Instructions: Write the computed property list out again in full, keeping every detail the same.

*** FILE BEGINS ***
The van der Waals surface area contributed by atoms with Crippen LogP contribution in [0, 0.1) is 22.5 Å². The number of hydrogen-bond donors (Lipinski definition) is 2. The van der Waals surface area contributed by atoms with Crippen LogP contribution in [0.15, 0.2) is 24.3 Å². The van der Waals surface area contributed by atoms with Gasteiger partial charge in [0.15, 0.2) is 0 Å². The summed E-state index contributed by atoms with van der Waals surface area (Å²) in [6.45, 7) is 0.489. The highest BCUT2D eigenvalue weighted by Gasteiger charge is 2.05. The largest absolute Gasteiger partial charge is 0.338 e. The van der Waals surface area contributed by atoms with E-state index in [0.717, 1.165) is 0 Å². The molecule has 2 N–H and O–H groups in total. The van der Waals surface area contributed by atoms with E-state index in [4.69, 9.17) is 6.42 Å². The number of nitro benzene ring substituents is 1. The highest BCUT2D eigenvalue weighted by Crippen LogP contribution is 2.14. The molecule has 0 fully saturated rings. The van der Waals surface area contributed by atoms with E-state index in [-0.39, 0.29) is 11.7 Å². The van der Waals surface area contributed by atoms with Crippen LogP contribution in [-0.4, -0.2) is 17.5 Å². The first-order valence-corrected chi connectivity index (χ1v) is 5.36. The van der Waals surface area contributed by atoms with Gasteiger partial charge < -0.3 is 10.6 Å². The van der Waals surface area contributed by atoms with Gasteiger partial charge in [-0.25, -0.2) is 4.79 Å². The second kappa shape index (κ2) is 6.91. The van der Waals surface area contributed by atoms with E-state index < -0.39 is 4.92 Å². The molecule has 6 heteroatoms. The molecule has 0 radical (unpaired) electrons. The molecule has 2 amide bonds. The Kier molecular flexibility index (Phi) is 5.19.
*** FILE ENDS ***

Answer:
The van der Waals surface area contributed by atoms with Crippen LogP contribution in [0, 0.1) is 22.5 Å². The number of hydrogen-bond donors (Lipinski definition) is 2. The van der Waals surface area contributed by atoms with Crippen LogP contribution in [0.15, 0.2) is 24.3 Å². The van der Waals surface area contributed by atoms with Gasteiger partial charge in [0.15, 0.2) is 0 Å². The summed E-state index contributed by atoms with van der Waals surface area (Å²) in [6.45, 7) is 0.489. The highest BCUT2D eigenvalue weighted by Gasteiger charge is 2.05. The largest absolute Gasteiger partial charge is 0.338 e. The van der Waals surface area contributed by atoms with E-state index in [0.717, 1.165) is 0 Å². The molecule has 2 N–H and O–H groups in total. The van der Waals surface area contributed by atoms with E-state index in [4.69, 9.17) is 6.42 Å². The number of nitro benzene ring substituents is 1. The highest BCUT2D eigenvalue weighted by Crippen LogP contribution is 2.14. The molecule has 0 fully saturated rings. The van der Waals surface area contributed by atoms with E-state index in [-0.39, 0.29) is 11.7 Å². The van der Waals surface area contributed by atoms with Crippen LogP contribution in [-0.4, -0.2) is 17.5 Å². The first-order valence-corrected chi connectivity index (χ1v) is 5.36. The van der Waals surface area contributed by atoms with Gasteiger partial charge < -0.3 is 10.6 Å². The van der Waals surface area contributed by atoms with Gasteiger partial charge in [-0.25, -0.2) is 4.79 Å². The second kappa shape index (κ2) is 6.91. The van der Waals surface area contributed by atoms with E-state index < -0.39 is 4.92 Å². The molecule has 6 heteroatoms. The molecule has 0 radical (unpaired) electrons. The molecule has 2 amide bonds. The Kier molecular flexibility index (Phi) is 5.19.